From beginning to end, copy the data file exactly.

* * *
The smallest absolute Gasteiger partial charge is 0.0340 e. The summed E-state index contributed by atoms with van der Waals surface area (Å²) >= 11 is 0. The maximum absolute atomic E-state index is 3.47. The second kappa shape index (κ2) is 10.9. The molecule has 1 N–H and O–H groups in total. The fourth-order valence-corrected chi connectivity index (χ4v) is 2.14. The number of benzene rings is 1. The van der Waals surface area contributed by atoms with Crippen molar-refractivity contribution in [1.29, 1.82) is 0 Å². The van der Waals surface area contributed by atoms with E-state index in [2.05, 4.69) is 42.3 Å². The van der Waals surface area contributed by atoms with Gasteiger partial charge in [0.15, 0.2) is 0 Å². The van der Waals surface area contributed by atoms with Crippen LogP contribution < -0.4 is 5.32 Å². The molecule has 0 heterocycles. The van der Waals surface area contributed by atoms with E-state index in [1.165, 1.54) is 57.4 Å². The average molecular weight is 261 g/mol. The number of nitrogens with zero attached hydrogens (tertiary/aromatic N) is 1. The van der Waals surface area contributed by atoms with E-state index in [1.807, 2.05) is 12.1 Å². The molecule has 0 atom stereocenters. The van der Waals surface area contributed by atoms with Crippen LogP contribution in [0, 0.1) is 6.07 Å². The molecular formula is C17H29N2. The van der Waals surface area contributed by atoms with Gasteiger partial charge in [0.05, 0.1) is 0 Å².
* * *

The smallest absolute Gasteiger partial charge is 0.0340 e. The summed E-state index contributed by atoms with van der Waals surface area (Å²) >= 11 is 0. The maximum absolute atomic E-state index is 3.47. The second kappa shape index (κ2) is 10.9. The molecule has 1 N–H and O–H groups in total. The fourth-order valence-corrected chi connectivity index (χ4v) is 2.14. The number of benzene rings is 1. The van der Waals surface area contributed by atoms with Crippen molar-refractivity contribution in [1.29, 1.82) is 0 Å². The van der Waals surface area contributed by atoms with E-state index in [2.05, 4.69) is 42.3 Å². The van der Waals surface area contributed by atoms with Gasteiger partial charge in [0.15, 0.2) is 0 Å². The van der Waals surface area contributed by atoms with Crippen LogP contribution < -0.4 is 5.32 Å². The molecule has 0 heterocycles. The van der Waals surface area contributed by atoms with E-state index in [1.165, 1.54) is 57.4 Å². The average molecular weight is 261 g/mol. The number of nitrogens with zero attached hydrogens (tertiary/aromatic N) is 1. The van der Waals surface area contributed by atoms with E-state index in [1.807, 2.05) is 12.1 Å². The molecule has 0 atom stereocenters. The van der Waals surface area contributed by atoms with Crippen LogP contribution in [0, 0.1) is 6.07 Å². The molecular formula is C17H29N2. The van der Waals surface area contributed by atoms with Gasteiger partial charge in [0.05, 0.1) is 0 Å².